Range Magazine Highlights Protect The Harvest, the Wild Spayed Filly Futurity, and Lucas Cattle Company

RANGE MAGAZINE HIGHLIGHTS PROTECT THE HARVEST, THE WILD SPAYED FILLY FUTURITY, AND LUCAS CATTLE COMPANY

We are excited to announce that Protect The Harvest, the Wild Spayed Filly Futurity, and Lucas Cattle Company were featured in the Spring issue of Range magazine!

The first article pertains to Forrest Lucas, the founder of Protect The Harvest, the organization itself, and their efforts to encourage the Trump administration to pardon Dwight and Steven Hammond.

"Harvesting the Rewards of Life
Forrest Lucas and wealth well spent.
By Marjorie Haun


“Money, pardon the expression, is like manure. It’s not worth a thing unless you spread it around, helping young things to grow.”
—Dolly Levi, “Hello, Dolly!”

Forrest Lucas knows a little about manure, and he knows a lot about helping young things grow. To be more specific, Forrest knows how to defend young things—and old—from hostile forces, so families can grow and prosper. As the owner of Lucas Oil, Lucas Cattle, and founder of Protect the Harvest, Forrest is sometimes mischaracterized as a magnate to whom agriculture is a hobby, but that couldn’t be further from the truth. Forrest is a defender, a protector, a trucker and a true-to-life rancher who puts his mind, heart, and money into the future of American agriculture and the families who make a living off the land.
Lean and unassuming, with a country boy’s Midwestern accent, Forrest has political capital in the highest places in American government, and that capital is spent carefully and only for the best causes. As an Indiana native with some leverage and conservative leanings, Forrest knows Vice President Mike Pence well. “Pence and I are pretty close,” Forrest says. “He wanted me to be secretary of Interior, and he actually chewed me out for not taking it. But there are so many things out here that need to get done that I don’t want to get pinned down to a desk.”

Executive Clemency
One of those “things” that Forrest needed to get done was a presidential pardon for Oregon ranchers Dwight and Steven Hammond, and he admits that he couldn’t have gone about it the way he did if he held high federal office. Having formed a friendship with both cowboys early on, Forrest stayed in touch with them from the time they went into federal prison. According to Forrest, Dwight told him, “Mr. Lucas, if anybody’s going to get us out of here, it’s going to have to be you.”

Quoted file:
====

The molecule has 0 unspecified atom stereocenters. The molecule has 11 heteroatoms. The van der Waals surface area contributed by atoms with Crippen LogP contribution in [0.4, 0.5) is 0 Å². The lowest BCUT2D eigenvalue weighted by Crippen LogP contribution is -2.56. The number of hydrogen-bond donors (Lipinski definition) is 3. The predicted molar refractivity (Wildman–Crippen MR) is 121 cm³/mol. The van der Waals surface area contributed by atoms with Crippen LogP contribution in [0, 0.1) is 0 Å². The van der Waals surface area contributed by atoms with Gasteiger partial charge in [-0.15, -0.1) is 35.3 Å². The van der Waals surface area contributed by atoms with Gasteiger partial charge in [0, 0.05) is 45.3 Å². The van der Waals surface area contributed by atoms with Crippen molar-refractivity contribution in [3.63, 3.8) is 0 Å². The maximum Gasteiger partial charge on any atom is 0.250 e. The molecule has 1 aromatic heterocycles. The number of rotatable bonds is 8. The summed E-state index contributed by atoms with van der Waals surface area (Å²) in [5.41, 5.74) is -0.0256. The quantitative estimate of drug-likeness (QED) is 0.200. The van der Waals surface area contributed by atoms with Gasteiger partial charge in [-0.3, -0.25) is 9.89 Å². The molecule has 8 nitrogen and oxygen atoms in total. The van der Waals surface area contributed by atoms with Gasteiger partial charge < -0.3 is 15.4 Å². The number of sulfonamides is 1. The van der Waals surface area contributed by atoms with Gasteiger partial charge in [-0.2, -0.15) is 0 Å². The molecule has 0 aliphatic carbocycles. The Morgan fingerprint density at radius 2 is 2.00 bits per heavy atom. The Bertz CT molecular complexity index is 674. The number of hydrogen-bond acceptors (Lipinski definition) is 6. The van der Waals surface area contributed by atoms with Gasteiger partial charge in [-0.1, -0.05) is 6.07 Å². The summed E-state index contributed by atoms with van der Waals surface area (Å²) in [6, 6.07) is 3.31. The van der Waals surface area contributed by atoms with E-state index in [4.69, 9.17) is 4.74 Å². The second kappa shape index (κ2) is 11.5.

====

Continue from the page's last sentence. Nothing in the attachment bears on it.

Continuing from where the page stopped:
Forrest brought the plight of the Hammonds, and their outrageous sentence on charges related to fires on their Oregon grazing allotments, to the attention of the vice president and to the conscience of President Trump himself. (See “Enemies of the State” at www.rangemagazine.com.)
Forrest was not alone in his quest to rectify the gross injustice heaped on the Hammonds. Others, including some of President Trump’s closest advisors and influential figures associated with past presidents, worked intensively behind the scenes to free the imprisoned ranchers. But with his unique understanding of the implications of the Hammonds’ case to western farmers and ranchers, Forrest went to bat in a big way. “I started working on this and I got Pence to really know what was going on,” he says. “We had our lobbyist in Washington working on it, and Oregon Representative Greg Walden also talked to Pence about the Hammonds.”
Although the pardons did not come as quickly as hoped, the Trump administration listened and on July 10, 2018, the president signed an Order of Executive Clemency, freeing the father and son. On the eve of the pardons, Forrest says, “We were waiting and then I got the call, ‘Tomorrow it’s going to happen.’” Forrest flew his private plane to California, where Dwight and Steven were released from Terminal Island, and met them the following day. Forrest describes the chain of events: “I got up at three in the morning and flew out from Indiana. We had a movie studio not too far from Terminal Island so I had some photographers come out and get pictures of us chatting at the airport.”